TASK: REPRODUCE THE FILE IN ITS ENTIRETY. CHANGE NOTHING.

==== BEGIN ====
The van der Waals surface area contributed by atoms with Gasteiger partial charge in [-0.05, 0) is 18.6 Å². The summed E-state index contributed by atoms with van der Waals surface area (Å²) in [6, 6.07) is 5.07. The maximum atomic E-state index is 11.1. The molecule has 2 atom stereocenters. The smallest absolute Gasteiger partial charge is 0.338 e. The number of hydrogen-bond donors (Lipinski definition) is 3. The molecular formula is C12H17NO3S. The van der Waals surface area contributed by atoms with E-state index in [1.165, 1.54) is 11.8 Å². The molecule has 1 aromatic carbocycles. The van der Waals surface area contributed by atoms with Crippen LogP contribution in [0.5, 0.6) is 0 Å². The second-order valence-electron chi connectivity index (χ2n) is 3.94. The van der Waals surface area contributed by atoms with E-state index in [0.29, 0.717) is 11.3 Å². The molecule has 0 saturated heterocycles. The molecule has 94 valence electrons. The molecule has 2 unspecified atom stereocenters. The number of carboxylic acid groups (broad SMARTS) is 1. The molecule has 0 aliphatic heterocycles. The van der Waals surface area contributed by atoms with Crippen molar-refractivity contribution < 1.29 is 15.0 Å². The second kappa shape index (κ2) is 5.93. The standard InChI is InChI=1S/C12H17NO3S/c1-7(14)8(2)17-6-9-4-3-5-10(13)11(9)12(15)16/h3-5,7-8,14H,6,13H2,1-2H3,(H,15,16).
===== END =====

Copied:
The van der Waals surface area contributed by atoms with Gasteiger partial charge in [-0.05, 0) is 18.6 Å². The summed E-state index contributed by atoms with van der Waals surface area (Å²) in [6, 6.07) is 5.07. The maximum atomic E-state index is 11.1. The molecule has 2 atom stereocenters. The smallest absolute Gasteiger partial charge is 0.338 e. The number of hydrogen-bond donors (Lipinski definition) is 3. The molecular formula is C12H17NO3S. The van der Waals surface area contributed by atoms with E-state index in [1.165, 1.54) is 11.8 Å². The molecule has 1 aromatic carbocycles. The van der Waals surface area contributed by atoms with Crippen LogP contribution in [0.5, 0.6) is 0 Å². The second-order valence-electron chi connectivity index (χ2n) is 3.94. The van der Waals surface area contributed by atoms with E-state index in [0.29, 0.717) is 11.3 Å². The molecule has 0 saturated heterocycles. The molecule has 94 valence electrons. The molecule has 2 unspecified atom stereocenters. The number of carboxylic acid groups (broad SMARTS) is 1. The molecule has 0 aliphatic heterocycles. The van der Waals surface area contributed by atoms with Crippen molar-refractivity contribution < 1.29 is 15.0 Å². The second kappa shape index (κ2) is 5.93. The standard InChI is InChI=1S/C12H17NO3S/c1-7(14)8(2)17-6-9-4-3-5-10(13)11(9)12(15)16/h3-5,7-8,14H,6,13H2,1-2H3,(H,15,16).